Experiences with the DWP

Over recent years the benefits system for those with health problems have come into focus many times. The way conditions are being assessed are getting more and more difficult for those applying, and many peoples benefits are being reduced or cut.

I have been on the receiving end of these assessments, and they have been extremely traumatic experiences. I have often come out of those appointments feeling angry, upset and even embarrassed.

With an illness such has Ehlers Danlos Syndrome, one of the major difficulties is that the assessors have rarely even heard of it, and that we all look so well. In my last assessment for PIP the assessor turned round to me and even told me that ‘Ehlers Danlos Syndrome is just a fancy name for joint hyper mobility”. This is totally wrong, and it was said in such a way that I was made to feel like I was lying my way onto sickness benefits.

EDS Hypermobility-Type is the diagnosis used when the joint pain and hyper mobility coincides with other comorbidities. These conditions include (but aren’t limited to) illnesses such as POTS (autonomic dysfunction), digestive conditions such as gastroparesis and dysmotility, urinary conditions and many more that often impact hugely on a persons life. NOT just because we are attention seeking and trying to make the illness look worse then it is.

Being an almost invisible illness, and the fact it makes your joint too mobile make getting a PIP assessment even more difficult. The questions surround things like range of movement: and funnily enough they only focus on people with a severely small range of movement, not on people that move too much. Things like – can you put your hands behind your back (which for the record, if a shoulder has subluxed the answer is no) don’t take into account the fact you can do these movements too easily, and often cause pain and damage in the process. Being hypermobile causes all sorts of issues that non of the benefit question take into account, an therefore it is very difficult to score points even tho these affect your day to day life endlessly.

In general the assessor was quite clearly doubtful of the issues I mentioned. He couldn’t really believe I wasn’t able to do things like prepare meals or wash regularly. He continually questioned me on how far I could ‘really’ walk, and tried to catch me out on a number of occasions – including following me out of my appointment and watching for some time just incase i danced down the corridor after it was done.

One of the worst parts of that assessment was the refusal that I had ever suffered from Anorexia. Having been on high dose steroids for some months, my weight was at its highest which I found very difficult to manage. When I and the person I was with mentioned that I often need prompting to eat still (particularly if I am low or stressed), he told me that my eating disorder was binge eating disorder – ‘your fat, you obviously binge eat’ and ‘It wasn’t anorexia was it, its binge eating disorder, you clearly eat to much’. Regardless of all of the letters he had right in front of him, the proof of my steroid dosage, and without caring about the effect that his comments could make to someone in recovery of a long standing eating disorder, he carried on pushing the point and made me feel like a big fat liar. This was also followed with the dismissal that PTSD, depression and eating disorders are all separate issues – he skipped over all 3 telling me they were the same thing.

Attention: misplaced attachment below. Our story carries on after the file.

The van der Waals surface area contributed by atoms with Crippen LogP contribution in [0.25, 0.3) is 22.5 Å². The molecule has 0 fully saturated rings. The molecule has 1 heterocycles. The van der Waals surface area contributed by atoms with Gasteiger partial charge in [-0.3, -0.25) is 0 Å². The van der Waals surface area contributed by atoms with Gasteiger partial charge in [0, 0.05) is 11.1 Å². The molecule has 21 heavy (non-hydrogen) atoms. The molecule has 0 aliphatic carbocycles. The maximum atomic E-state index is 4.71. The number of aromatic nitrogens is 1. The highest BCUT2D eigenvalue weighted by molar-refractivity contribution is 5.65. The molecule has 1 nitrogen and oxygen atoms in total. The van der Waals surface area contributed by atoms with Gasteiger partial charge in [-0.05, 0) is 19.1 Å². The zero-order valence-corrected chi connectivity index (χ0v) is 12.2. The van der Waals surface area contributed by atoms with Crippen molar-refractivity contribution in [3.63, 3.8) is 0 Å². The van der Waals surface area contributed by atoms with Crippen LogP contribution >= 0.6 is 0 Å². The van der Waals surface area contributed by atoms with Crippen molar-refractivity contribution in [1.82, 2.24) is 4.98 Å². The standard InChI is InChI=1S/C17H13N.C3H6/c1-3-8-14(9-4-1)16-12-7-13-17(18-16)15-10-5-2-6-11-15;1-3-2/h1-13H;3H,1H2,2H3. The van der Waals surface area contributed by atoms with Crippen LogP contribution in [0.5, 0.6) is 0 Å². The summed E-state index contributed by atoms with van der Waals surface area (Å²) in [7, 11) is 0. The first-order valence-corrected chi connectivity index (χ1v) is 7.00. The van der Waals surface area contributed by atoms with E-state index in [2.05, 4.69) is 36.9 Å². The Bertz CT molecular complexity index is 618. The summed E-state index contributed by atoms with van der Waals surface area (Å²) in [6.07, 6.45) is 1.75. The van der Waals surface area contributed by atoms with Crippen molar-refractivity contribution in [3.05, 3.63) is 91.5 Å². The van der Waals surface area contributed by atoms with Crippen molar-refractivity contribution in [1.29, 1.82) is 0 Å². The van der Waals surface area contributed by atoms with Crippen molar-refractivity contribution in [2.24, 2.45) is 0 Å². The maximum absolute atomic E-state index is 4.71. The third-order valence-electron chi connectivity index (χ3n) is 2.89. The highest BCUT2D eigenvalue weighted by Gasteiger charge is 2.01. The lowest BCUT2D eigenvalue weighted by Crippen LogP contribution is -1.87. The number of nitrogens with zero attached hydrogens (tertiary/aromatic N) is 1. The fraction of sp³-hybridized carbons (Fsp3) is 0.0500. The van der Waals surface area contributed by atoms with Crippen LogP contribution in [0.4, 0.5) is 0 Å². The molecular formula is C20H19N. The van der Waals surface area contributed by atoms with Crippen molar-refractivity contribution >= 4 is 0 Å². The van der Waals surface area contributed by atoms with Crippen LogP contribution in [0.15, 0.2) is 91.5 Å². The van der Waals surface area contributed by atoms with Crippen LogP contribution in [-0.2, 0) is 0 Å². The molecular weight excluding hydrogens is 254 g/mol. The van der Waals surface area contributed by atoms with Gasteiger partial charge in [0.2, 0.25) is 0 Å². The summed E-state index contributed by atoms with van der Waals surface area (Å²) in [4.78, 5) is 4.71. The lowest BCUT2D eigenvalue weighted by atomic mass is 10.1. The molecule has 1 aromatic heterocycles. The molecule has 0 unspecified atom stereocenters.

The behaviour in that one assessment alone gave me the absolutely clear picture that disabled and ill people in this country are guilty until proven innocent. We are all labeled as ‘benefit scroungers’, and this is a view point that is handed down to everybody in this society by the government who should be looking after us.

I also had to undergo another assessment for ESA and this was no better. The woman was nice enough in the room, but after the findings were written down it was another story. The lies woven into the 20 page document were unbelievable. Ranging from her examining my range of movement (funnily enough I don’t recall this taking place) and them all being at normal range, too the fact I could walk 45 meters in one go (slowly with significant pain from my hips popping out of place several times) obviously being proof that I would have no problem ‘repeatedly mobilising 50 meters’. Apparently I ‘didn’t look in pain so does not get pain’ and ‘didn’t look tired so does not get tired’. Issues of my depression were glossed over even tho I had spent 20 minutes crying, and many activities were written in as evidence I was doing enough to be working (all of which were false). All of the things I had told her were swapped around and used against me: unless you are actually brain dead and can’t move a muscle, I suspect this is the case for everyone.

It makes me angry and sad that this is the case in our country. It is the doctors that care for us who should be able to make the decision of weather we are ‘sick enough’ to warrant sickness benefits. It is nonsensical that we should be sent to people who have no understanding of our illnesses for a decision based on one meeting. Why should we be left to feel embarrassed and upset when we are already dealing with the effects our conditions have on us day in and day out?

I came out of the ESA assessment as a ‘lucky’ one. I was awarded the basic rate, but apparently I will be totally better within 8 months or so, and therefore should be fit to work a full time job by then. I would love to know exactly how this is possible with a genetic condition like this. Pass me the magic wand and I would be only too happy to be working as a functioning member of society.

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